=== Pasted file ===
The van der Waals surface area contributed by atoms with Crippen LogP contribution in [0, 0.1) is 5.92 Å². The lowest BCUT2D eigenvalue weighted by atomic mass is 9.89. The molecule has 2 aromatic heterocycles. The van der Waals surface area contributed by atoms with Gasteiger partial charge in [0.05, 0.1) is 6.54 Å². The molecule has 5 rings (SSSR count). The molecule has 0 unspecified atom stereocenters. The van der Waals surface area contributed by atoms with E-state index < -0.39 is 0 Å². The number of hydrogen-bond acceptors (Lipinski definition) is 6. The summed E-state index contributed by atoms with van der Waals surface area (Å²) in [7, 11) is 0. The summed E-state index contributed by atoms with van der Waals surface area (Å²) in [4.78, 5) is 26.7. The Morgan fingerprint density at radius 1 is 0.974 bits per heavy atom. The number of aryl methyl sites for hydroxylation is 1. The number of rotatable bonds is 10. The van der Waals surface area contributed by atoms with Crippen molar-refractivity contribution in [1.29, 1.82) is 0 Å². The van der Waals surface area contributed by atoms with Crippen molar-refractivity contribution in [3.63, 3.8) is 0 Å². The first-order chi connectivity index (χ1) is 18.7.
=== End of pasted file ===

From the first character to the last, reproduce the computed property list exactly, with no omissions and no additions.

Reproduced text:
The van der Waals surface area contributed by atoms with Crippen LogP contribution in [0, 0.1) is 5.92 Å². The lowest BCUT2D eigenvalue weighted by atomic mass is 9.89. The molecule has 2 aromatic heterocycles. The van der Waals surface area contributed by atoms with Gasteiger partial charge in [0.05, 0.1) is 6.54 Å². The molecule has 5 rings (SSSR count). The molecule has 0 unspecified atom stereocenters. The van der Waals surface area contributed by atoms with E-state index < -0.39 is 0 Å². The number of hydrogen-bond acceptors (Lipinski definition) is 6. The summed E-state index contributed by atoms with van der Waals surface area (Å²) in [7, 11) is 0. The summed E-state index contributed by atoms with van der Waals surface area (Å²) in [4.78, 5) is 26.7. The Morgan fingerprint density at radius 1 is 0.974 bits per heavy atom. The number of aryl methyl sites for hydroxylation is 1. The number of rotatable bonds is 10. The van der Waals surface area contributed by atoms with Crippen molar-refractivity contribution in [1.29, 1.82) is 0 Å². The van der Waals surface area contributed by atoms with Crippen molar-refractivity contribution in [3.63, 3.8) is 0 Å². The first-order chi connectivity index (χ1) is 18.7.